On your point: I think having many settings, including very technical ones, is great. I think putting no thought into how to present them clearly is not. Documentation does not to my mind excuse poor interface.
My experience with VLC never good. Even the modern version. It somehow feels...clunky? Some random error randomly happened. As the matter of fact, I just download the latest version and test it about 5 minutes ago on my iMac, open some video, and BAM, some weird glitch happened on my screen (like graphic card error) It disappear when I quit it though.
Yet everyone, every tech author always recommended it. Maybe I'm just unlucky? :/
If I want to have advanced settings for various things (mainly a/v decoders), I would choose carefully, but to "just work" I would say almost all actively developed media players can do that fine.
That surprise me, how is VLC complicated?
I use it all the time and it just works.
My only problems:
-For some reason sometimes it hangs in Fedora and I have to kill the process manually.
-I wish that the progress bar allow more control of when to jump. Frequently, in a video, I don't understand what somebody just said but, when I try to go back, I finish jumping back too much.
Apart of that it works wonderfully.
Check your hardware acceleration drivers (vaapi, vdpau) and try to disable it in VLC preferences.
> -I wish that the progress bar allow more control of when to jump. I finish jumping back too much.
You can customize the default jump (the one with the arrows) in the preferences.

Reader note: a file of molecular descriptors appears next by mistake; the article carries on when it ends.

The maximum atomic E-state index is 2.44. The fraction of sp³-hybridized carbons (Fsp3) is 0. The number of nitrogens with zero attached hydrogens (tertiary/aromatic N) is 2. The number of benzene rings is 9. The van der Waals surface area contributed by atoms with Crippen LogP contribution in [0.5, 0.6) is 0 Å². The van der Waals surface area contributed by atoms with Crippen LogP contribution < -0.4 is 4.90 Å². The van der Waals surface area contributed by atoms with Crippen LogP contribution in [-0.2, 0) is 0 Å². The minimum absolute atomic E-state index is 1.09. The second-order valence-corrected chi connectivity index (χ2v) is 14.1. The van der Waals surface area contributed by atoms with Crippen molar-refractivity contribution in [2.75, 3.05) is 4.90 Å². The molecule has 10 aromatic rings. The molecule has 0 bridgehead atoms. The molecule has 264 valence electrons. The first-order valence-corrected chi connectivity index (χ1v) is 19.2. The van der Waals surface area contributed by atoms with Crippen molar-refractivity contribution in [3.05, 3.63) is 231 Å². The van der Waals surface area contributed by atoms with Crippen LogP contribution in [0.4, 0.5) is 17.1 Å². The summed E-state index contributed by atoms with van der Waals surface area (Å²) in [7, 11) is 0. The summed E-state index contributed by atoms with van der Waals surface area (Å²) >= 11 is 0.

Shift + Arrow - jump 5 seconds
For cases like yours this is what I use, and usually it gives enough control in the context of a movie.
(Note that apparently you need to restart VLC for the changes to take effect.)
I so do not miss working with C.
Having higher level abstractions and a working, useful standard library is just too nice.
> model.get(4); // out-of-range, undefined behavior (probably segfault)
Many other music players have this. Also e.g. Spotify. Or iTunes DJ mode. Amarok had this. Sometimes it was called PartyShuffle.
I like the separation of the playlist/queue and the UI. But if it is an infinite queue, it is not possible to get a full copy of it. Only maybe to the finite preselected upcoming queue. But maybe that is not much of a problem then. The core infinite logic usually is implemented like: If the queue of songs contains less than N next songs, select some more songs from some database, according to some probability distribution.
I implemented my own music player at some point, where my main focus was around this concept of an infinite queue. (https://github.com/albertz/music-player/blob/master/WhatIsAM... https://news.ycombinator.com/item?id=4771999) One reason was that I wanted to take this concept much further than any existing music player. E.g. even introducing some clever machine learning models to guide the infinite music queue.
I was actually quite happy with it, but it took too much time to really polish, to make it cross platform, etc. Now I mostly use Spotify, which gets close to what I wanted to implement in the first place. And they are working to improve the intelligent infinite queue, or generate playlists automatically in other ways.
So, now that there is some work by VLC on the playlist, I was wondering, how easy is it to extend that? E.g. maybe some Python interface, so I could maybe plugin some neural network, and add new songs to it when it runs out of songs. That would be really nice.